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Water damage is sometimes covered by a standard homeowners insurance policy, but not always. It depends on what the cause is: sudden internal water damage is covered, while damage due to lack of maintenance or neglect, as well as flood-related damage, are not.
It’s not always easy to figure out when water damage is and isn’t covered by your policy.
Table of contents:
When does homeowners insurance cover water damage?
Standard home insurance policies cover water damage if it is sudden and internal, with the requirement that the water has never touched the outside ground. This means the water damage must be the result of one of the 16 perils covered by homeowners insurance, such as sudden and accidental tearing, cracking, burning or bulging of a steam, heating, AC or automatic fire protection system.
When water damage is covered by homeowners insurance:
- Rain or snow storm
- Plumbing: burst pipes, frozen plumbing, faulty plumbing, accidental overflow
- Water damage from extinguishing a fire
- Leaking roof (coverage would apply only to the home interior, not the roof itself)
- Accidental overflow of an appliance or fixture (toilet, washing machine, bathtub)
- Mold (only as a result of covered water damage)
When does homeowners insurance exclude water damage?
Water damage isn’t always covered by your home insurance if it’s not the result of an accident or sudden, unexpected occurrence. Neglect or lack of maintenance resulting in water damage means you’re personally on the hook for the cost of repairs. Certain situations where homeowners insurance does not cover water damage are:
- Ground seepage
- Water or sewer pipe backups
- Poorly-maintained pipes leading to leaks
Standard policies don’t cover water damage resulting from a flood, either. For that, you’ll need to purchase flood insurance, especially if you reside in a high-risk area prone to flooding, like Louisiana.
Mold from water damage
Mold is all too common, and is often found after water damages your home, but it’s often not covered by homeowners insurance. Though it’s expensive to rid your home of a mold infestation, costing upwards of $30,000, your home insurance might help cover removal of the mold — depending on what caused the mold in the first place.
When is mold covered by homeowners insurance?
Most homeowners insurance policies cover $5,000 of mold remediation, though some range from $1,000 to $10,000. It’s also possible to purchase a floater or endorsement that adds extra mold coverage to your home insurance policy.
Mold damage is generally covered by home insurance as long as it's not due to lack of maintenance or neglect.
If a pipe in your home has leaked for months and gone without repairs, mold can grow as a result, but it won’t be covered by your homeowners insurance. Since floods can also cause mold, any potential mold that grows as a result of a flood would be covered by flood insurance, if you have it. Should you submit a claim for mold damage, this cause would be evaluated and determined by the flood insurance adjuster.
You can prevent the growth of mold by keeping your home dry and addressing spills and leaks as soon as you find them. While this may be more difficult for homeowners in Florida or Louisiana, more naturally humid states, we recommend using vents and fans to reduce moisture and humidity in areas and appliances prone to it.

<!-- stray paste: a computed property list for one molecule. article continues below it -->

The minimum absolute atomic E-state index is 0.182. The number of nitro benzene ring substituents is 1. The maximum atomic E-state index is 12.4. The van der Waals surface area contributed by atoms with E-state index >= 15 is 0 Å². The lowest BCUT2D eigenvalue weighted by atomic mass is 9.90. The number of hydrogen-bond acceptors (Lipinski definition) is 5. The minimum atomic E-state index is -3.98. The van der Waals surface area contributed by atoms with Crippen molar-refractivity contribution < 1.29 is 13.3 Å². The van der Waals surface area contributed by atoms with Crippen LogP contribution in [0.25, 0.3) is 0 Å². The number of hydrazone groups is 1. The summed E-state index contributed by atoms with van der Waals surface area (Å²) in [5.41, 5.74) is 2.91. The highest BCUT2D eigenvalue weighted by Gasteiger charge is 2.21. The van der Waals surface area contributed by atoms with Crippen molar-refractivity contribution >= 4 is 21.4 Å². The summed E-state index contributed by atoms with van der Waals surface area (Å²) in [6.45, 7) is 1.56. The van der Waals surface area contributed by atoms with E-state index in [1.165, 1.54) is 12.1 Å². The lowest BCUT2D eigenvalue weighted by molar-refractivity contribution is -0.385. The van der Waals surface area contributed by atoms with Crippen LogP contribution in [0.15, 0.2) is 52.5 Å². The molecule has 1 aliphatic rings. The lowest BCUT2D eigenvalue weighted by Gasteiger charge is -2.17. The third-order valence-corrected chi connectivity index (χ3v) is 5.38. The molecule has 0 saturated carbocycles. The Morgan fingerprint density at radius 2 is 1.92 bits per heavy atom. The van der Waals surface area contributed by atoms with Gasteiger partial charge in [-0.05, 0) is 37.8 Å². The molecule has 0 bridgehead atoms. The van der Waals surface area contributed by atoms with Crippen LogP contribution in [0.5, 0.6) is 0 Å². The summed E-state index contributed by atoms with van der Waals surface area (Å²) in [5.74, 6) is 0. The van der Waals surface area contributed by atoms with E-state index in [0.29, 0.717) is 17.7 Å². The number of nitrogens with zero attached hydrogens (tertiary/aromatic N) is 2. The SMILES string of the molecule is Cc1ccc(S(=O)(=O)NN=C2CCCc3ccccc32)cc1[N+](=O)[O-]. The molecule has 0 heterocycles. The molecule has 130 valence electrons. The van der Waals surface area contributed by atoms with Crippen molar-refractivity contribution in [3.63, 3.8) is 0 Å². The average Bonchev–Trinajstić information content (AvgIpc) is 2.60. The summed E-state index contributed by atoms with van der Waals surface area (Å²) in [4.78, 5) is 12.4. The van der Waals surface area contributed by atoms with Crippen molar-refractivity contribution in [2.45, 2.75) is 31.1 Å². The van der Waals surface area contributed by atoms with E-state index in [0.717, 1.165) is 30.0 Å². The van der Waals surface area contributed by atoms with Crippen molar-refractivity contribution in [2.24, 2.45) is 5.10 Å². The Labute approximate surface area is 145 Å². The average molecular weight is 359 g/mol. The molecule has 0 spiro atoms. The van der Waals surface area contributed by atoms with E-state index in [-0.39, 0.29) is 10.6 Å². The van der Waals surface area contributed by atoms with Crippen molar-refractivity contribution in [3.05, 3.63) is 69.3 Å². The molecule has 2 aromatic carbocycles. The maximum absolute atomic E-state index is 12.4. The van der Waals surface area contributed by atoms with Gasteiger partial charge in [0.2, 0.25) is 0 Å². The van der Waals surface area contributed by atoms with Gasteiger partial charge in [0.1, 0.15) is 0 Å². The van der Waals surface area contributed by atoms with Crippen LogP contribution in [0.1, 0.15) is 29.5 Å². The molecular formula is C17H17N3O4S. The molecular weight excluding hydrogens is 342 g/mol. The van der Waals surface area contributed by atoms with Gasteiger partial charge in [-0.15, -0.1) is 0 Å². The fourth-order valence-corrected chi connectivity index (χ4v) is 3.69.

Stay on top of repairs and maintenance in your home, especially in basements, crawl spaces and bathrooms, which are ideal areas for mold to grow. Bleaching an area after a spill or leak can help prevent a potential mold infestation, too.
How to file a claim after water damage
Now that you can identify when water damage is covered by your homeowners insurance, it’s imperative that you contact your insurer as soon as possible once you discover water damage in your home. You should take pictures of the affected area and everything that was damaged, as well as where the water came from, such as a burst pipe or hole in the roof.
If you have pictures from before the incident, find them so you can show the adjuster what the area looked like before being damaged. Pictures are especially useful if mold develops in the future, and can support your claim that the mold grew as a result of water damage and not neglect.
Your insurer will ask you questions about your claim that will help them decide if it’s covered by your policy. An adjuster will then be dispatched to assess the damage. If you need to make any urgent repairs before the adjuster has a chance to see the damage, be sure to take pictures before the repairs are done, and that you keep the receipts for any materials you purchased.
You can also choose to hire a contractor to evaluate the water damage and give you an estimate for the cost to repair it. This is useful in case the insurance adjuster’s quote for coverage is too low, and allows you the opportunity to negotiate with your insurer. Once you have agreed on a reasonable settlement for the cost of repairs, the insurer will generally send you an advance of about half the payment to begin repairs. You’ll receive the remainder upon completion, minus the deductible.
Be sure to keep pictures of the water damage and all documents associated with the damage and your claim in the event that mold grows in the future. Your insurance company may be hesitant to agree that any potential mold is the result of prior water damage, but having pictures and records will serve as valuable proof of your claim. If the mold is deemed to have come from water damage, some insurers may make you file a second claim of water damage instead, requiring you to pay another deductible before remediation takes place.